Wu Renbao, the Party chief of Huaxi Village, died of lung cancer on Monday, stirring up a debate over his dictatorial policies that created one of China’s leading rural economies. From Amy Li at South China Morning Post:...
Oct 15, 2011
As reported on Monday, the Jiangsu village of Huaxi recently unveiled a 328-metre skyscraper, crowned with a golden disco ball and housing a one-ton solid gold ox. The Guardian has now published a video report on the village and...
Oct 10, 2011
The Guardian’s Jonathan Watts revisited the village of Huaxi ahead of the official unveiling of its new centrepiece, a 72-storey skyscraper housing a one-tonne, 300 million yuan solid gold ox. An incongruous new sight has...
Jul 11, 2011
A Chinese village of 2,000 is building a 74-story skyscraper – all in the name of socialism. From the New York Times: Huaxi’s so-called New Village in the Sky — at 1,076 feet, a bit taller than the Chrysler Building in...
Sep 28, 2009
During the years of the Cultural Revolution, then Party Secretary Wu Renbao led Jiangsu Province’s Huaxi village towards urbanization. Today, Huaxi is China’s richest village. Tini Tran covers the story of Huaxi for...
Jun 12, 2005
From the Washington Post: A pitched battle erupted that soggy morning between enraged farmers and badly outnumbered police. By the end of the day, high-ranking officials had fled in their black sedans and hundreds of policemen had scattered in panic while farmers destroyed their vehicles. It was a rare triumph for the peasants, rising up […]
Jonathan Watts: In China’s richest village, peasants are all shareholders now – by order of the party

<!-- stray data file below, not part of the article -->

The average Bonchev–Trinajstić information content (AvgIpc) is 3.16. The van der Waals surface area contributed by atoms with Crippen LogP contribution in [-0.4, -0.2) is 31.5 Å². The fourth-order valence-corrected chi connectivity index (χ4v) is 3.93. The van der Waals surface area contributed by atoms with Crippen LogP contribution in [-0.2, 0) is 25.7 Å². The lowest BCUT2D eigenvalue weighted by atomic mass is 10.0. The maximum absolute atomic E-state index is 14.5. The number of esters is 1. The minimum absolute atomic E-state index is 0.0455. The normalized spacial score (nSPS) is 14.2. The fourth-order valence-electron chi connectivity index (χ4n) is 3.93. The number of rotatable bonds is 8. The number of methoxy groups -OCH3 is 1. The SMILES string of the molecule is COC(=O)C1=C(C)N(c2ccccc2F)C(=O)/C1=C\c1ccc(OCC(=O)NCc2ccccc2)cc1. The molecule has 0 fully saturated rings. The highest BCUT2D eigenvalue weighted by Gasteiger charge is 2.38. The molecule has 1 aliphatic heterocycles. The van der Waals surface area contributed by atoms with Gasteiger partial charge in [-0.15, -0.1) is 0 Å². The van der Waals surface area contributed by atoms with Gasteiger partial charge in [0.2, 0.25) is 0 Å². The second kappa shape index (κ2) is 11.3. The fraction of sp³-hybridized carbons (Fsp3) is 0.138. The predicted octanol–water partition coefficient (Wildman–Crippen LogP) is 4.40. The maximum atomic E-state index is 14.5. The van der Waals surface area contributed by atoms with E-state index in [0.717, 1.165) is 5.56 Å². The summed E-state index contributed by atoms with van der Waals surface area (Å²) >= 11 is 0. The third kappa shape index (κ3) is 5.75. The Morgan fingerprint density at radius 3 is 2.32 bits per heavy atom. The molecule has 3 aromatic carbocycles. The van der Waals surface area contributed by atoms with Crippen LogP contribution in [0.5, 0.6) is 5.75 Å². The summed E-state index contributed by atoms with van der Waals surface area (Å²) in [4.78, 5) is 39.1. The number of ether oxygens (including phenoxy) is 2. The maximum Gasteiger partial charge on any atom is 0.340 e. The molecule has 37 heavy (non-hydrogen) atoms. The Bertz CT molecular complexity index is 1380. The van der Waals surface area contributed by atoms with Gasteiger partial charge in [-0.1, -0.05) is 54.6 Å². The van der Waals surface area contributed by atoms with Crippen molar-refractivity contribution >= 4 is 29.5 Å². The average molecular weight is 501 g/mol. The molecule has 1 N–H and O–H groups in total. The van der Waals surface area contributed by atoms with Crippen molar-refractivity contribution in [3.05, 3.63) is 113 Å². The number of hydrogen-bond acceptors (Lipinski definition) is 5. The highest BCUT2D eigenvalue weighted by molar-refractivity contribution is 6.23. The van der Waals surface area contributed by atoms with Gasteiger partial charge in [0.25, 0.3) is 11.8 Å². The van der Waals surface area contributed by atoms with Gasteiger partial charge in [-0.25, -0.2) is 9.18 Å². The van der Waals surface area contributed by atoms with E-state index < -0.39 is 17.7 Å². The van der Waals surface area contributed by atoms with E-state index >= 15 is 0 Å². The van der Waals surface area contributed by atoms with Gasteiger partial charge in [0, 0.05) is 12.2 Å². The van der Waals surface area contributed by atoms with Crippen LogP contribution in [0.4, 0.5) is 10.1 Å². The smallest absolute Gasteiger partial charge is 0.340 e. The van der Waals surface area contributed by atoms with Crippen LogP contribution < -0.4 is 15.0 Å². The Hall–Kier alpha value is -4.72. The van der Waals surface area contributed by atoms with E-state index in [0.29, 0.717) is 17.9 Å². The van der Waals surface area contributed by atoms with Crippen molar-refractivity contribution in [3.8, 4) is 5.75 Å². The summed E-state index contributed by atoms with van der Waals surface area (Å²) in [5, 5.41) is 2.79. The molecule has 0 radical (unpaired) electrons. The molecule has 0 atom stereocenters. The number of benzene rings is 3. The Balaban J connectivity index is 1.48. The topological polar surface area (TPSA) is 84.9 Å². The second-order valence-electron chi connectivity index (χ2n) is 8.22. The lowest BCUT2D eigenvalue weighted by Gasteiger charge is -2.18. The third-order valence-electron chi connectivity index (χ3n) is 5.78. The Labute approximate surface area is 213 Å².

May 9, 2005
From the Guardian: Elsewhere in the country, the annual average disposable income of urban dwellers only recently passed $1,000 (about ¬£530). In the countryside, the figure is two thirds lower. But Huaxi’s residents get a yearly salary of $1,500, a bonus of $10,000 and dividends of $25,000. Twenty years ago, most were farmers living in […]
Apr 24, 2005
ESWN has posted a series of questions and answers about the recent riots at Huankantou, based on translations of several documents about the incident. The first question: Q:¬† Is it true that there is a total news blackout on the Huaxi/Huankantou incident and the only available information comes from western media? Are these the sole […]
Apr 15, 2005
From the BBC: A Chinese village has become a tourist attraction after residents fought a pitched battle with police, who retreated after dozens were injured… The unrest is one of a series of recent outbursts of frustration and anger in rural China, over various issues. Residents say tens of thousands of people from nearby towns […]
CDT in the News
- MIT Technology Review – Now China wants to censor online comments
- The Globe and Mail – Shanghai leaves lockdown after two months, but ‘zero COVID’ policy remains
- WION – Shanghai residents spent 2 months ‘locked’ up, but China bans media from calling it a ‘lockdown’
- The Independent – Shanghai prohibits media from using the term ‘lockdown’
- Guardian – Shanghai reportedly bans media use of the term ‘lockdown’ as lockdown ends